- By Alina Zechiu, Senior Partner
1 year after the onset of the health crisis, we increasingly feel the need for a review. Maybe hoping that, with this analysis, we will gain more clarity and thus we will find (more) efficient ways to relate to these times.
We have all already understood that this is primarily a crisis of the individual, due to the multiple psychological implications caused by sudden paradigm shifts.
If at first, we thought that the new status quo will not last, we realized in time that things are more serious than we anticipated.
And, from that moment on we have been divided into at least 2 teams: 1. Those who have chosen to resist change, hoping for a return - even slow - to the well-known reality from before, and 2. Those who, even if deeply affected by the new reality, have decided to accept it and to draw a complete new map of their world.
None of the teams leads an easy battle, but the weapons used by each of them differ significantly. So are the effects of the 2 fighting strategies.
While the first team mourns the current situation and consumes significant energy in trying to stay true to old practices, hoping that they will lead to the same results from the past, the second team is constantly testing its resilience and tending to evolution, while understanding that simple adaptation is no longer enough.
Leaving aside any judgments of value regarding the two approaches, I think it is helpful to look closely at their effects to understand which one of them is a winner in the medium and long term.
The current reality raises many problems that need to be addressed, and the solutions are found beyond the comfort zone of those who live in it.
What we have noticed in the market during this period is that those companies that have developed over time a culture of change and have thus tested the limits of their teams, are the ones that best respond to current challenges.
At the same time, those companies that relied on a safe model, but always the same, are facing a lack of flexibility that comes first from the fear of trying something new, and which leads to their inability to adapt.
In business, as in life, it is important to evaluate your position periodically, to turn outwards and to reconfigure your strategy, if necessary.
An efficient business plan is built while things are happening, and it constantly adapts to the needs arising from reality.
This principle is explained in a very simple way by the authors of "Rework", two entrepreneurs, founders of an innovative software company. They showed that the best time to draw up an action plan is not before you start working, as happens in most situations, but only after you have started the business project. That's because it is only then when you have the necessary information to help you build a realistic and, therefore, viable plan.
A business is a living organism, which is constantly changing and whose needs change periodically. As such, for it to survive and strive, it is necessary to benefit from proper care, always adjusted to reality.
In times of change, transparent communication within the organization is mandatory. The human component of a business is very important and must be treated as such, because people are the essence of change: without them, nothing is possible, and they have a huge contribution to the fate of a business.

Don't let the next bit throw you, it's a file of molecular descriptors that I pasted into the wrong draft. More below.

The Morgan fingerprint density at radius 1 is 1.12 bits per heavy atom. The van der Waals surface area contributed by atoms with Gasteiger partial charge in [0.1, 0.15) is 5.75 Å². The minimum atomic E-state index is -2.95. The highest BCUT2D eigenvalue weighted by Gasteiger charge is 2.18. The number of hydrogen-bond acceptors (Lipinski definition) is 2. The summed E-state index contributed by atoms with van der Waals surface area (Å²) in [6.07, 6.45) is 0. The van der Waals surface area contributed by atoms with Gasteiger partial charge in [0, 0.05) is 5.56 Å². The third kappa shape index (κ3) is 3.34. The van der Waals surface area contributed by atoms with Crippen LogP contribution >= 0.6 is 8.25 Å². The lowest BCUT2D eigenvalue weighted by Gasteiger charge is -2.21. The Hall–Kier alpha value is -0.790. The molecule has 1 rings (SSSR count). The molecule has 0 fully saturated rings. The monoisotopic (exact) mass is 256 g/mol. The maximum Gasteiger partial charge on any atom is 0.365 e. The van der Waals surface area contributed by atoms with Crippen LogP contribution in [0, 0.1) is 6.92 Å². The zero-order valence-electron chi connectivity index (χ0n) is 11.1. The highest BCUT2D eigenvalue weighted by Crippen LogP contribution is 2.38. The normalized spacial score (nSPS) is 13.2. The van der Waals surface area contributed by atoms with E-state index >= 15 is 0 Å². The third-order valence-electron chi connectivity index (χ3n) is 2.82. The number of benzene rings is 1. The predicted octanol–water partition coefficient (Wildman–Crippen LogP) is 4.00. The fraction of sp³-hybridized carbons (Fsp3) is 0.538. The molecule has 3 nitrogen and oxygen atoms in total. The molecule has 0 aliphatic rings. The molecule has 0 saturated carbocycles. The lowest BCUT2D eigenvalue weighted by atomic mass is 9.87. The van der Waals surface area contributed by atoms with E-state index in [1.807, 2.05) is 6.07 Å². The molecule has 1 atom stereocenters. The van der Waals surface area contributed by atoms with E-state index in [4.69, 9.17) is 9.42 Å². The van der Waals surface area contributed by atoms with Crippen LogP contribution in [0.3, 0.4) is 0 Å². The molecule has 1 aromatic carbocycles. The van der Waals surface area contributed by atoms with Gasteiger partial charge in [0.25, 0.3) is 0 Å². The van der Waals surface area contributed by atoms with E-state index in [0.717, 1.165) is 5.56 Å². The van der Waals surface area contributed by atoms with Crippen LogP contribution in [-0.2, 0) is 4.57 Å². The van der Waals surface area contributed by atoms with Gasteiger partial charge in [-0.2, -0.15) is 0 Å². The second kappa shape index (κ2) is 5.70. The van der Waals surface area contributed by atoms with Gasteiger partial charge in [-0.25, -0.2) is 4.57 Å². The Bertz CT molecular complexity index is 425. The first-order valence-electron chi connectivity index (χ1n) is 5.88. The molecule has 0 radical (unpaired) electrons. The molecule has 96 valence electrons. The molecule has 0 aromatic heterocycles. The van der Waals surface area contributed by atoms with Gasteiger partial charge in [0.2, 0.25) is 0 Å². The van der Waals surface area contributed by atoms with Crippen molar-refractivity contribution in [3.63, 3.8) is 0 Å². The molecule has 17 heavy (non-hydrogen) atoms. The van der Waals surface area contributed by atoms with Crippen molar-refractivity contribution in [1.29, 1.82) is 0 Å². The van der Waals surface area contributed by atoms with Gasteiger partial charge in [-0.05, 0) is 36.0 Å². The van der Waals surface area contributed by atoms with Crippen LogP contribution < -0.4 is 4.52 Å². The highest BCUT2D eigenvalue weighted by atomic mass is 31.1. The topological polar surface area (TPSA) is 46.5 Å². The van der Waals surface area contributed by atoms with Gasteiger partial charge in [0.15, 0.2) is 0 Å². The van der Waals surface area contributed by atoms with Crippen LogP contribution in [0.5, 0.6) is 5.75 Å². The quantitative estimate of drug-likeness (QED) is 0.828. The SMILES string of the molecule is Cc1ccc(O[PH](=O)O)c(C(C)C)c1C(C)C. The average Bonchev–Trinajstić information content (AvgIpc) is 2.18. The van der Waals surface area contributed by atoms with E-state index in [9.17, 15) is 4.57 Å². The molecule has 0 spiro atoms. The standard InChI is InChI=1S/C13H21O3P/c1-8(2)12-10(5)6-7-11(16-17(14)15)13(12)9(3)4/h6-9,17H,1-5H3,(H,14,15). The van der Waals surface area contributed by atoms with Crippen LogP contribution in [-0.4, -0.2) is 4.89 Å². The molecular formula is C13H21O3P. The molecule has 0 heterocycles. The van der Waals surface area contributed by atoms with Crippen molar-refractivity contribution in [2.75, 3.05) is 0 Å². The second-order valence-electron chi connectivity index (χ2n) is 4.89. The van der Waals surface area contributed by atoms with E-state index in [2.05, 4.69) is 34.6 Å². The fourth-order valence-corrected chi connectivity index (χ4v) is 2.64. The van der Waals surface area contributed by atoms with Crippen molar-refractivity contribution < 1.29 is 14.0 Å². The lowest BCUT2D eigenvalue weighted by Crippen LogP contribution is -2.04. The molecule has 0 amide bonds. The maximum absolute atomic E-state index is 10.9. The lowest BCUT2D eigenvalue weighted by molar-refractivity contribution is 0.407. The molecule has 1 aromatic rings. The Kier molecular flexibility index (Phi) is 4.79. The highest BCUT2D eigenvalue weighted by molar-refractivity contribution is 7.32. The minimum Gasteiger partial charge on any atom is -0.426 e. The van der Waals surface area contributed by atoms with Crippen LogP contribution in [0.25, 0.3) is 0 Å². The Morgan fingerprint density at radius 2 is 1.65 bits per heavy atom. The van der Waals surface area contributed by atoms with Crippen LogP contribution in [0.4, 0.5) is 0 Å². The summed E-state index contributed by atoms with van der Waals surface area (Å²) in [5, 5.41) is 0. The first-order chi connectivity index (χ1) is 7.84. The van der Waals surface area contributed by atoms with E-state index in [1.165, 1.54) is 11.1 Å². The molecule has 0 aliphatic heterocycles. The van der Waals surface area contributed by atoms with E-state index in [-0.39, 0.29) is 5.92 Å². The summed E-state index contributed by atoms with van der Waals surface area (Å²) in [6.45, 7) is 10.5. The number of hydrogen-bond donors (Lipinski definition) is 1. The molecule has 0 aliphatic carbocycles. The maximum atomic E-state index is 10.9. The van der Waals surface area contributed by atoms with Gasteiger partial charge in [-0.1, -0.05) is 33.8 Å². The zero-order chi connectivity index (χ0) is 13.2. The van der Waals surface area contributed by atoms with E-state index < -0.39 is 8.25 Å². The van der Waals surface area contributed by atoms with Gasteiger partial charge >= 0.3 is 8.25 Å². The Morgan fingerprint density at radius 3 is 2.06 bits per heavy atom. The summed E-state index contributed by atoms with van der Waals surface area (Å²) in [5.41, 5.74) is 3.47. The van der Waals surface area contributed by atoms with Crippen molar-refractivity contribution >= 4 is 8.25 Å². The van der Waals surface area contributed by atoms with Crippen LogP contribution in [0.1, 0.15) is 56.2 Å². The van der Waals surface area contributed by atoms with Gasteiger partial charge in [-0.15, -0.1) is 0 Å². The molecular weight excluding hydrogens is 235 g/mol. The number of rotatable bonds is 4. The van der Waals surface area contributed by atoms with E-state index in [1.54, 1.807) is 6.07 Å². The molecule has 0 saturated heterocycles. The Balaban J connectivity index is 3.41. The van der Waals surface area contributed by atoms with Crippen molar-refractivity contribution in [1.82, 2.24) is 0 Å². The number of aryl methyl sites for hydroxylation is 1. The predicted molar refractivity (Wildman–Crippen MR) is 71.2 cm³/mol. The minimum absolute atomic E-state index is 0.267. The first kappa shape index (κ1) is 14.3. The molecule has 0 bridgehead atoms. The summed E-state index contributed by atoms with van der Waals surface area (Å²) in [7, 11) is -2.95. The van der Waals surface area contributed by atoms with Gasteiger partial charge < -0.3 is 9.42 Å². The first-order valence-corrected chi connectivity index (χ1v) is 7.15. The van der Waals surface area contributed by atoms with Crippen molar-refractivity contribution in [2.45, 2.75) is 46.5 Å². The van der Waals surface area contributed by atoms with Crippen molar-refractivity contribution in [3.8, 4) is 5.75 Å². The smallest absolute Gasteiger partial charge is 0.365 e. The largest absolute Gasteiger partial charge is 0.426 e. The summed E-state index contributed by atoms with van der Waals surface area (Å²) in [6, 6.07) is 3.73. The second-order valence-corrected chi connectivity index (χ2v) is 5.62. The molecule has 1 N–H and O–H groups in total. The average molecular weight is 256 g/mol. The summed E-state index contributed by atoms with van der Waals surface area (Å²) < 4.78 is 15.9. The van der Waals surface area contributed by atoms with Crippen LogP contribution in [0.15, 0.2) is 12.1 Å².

This contribution translates into both a privilege and a responsibility for the employees, which is why any action plan must be discussed and communicated with openness and transparency, to be understood and assumed by all those who are part of it.
One can observe that the companies that have embraced change are those that have fully integrated the communication process, being particularly concerned with containing the emotions of their teams. In this sense, employees are encouraged to actively contribute to decision making and implementation. Thus, the goal of the company becomes the common goal of the people in the company and vice versa.
At the opposite end are those organizations in which sensitive information remains at the top management level, as well as the reason for implementing different decisions, the intention being to protect employees, who thus end up not having a clear understanding of the purpose of change and, hence the risk of their lack of involvement.
One thing is certain, namely that the fear of change, respectively the fear of failure - strongly grounded in our cultural model, are surpassed by a stronger one, namely the fear of extinction. And this brings with it panic, fear of action and, as an effect, the cancellation of perspective.
But perspective must be defended at any cost because it is the engine of our lives in general.
Today, more than ever, a good decision made now is more important than a perfect decision made later. In fact, we have learned in the meantime that there is no perfection and that sometimes “Better” is the enemy of “Good”.
Therefore, having a clear purpose and a flexible action plan, that should be constantly reviewed and amended whenever circumstances require, communicating openly and responsibly, involving employees in the decision-making process, building strong relationships, and doing things in the best way possible with the resources available, seems to be a recipe for the times we live in. If not a recipe for a successful business, then definitely a recipe for an honest one, which contributes by itself to a healthy business environment.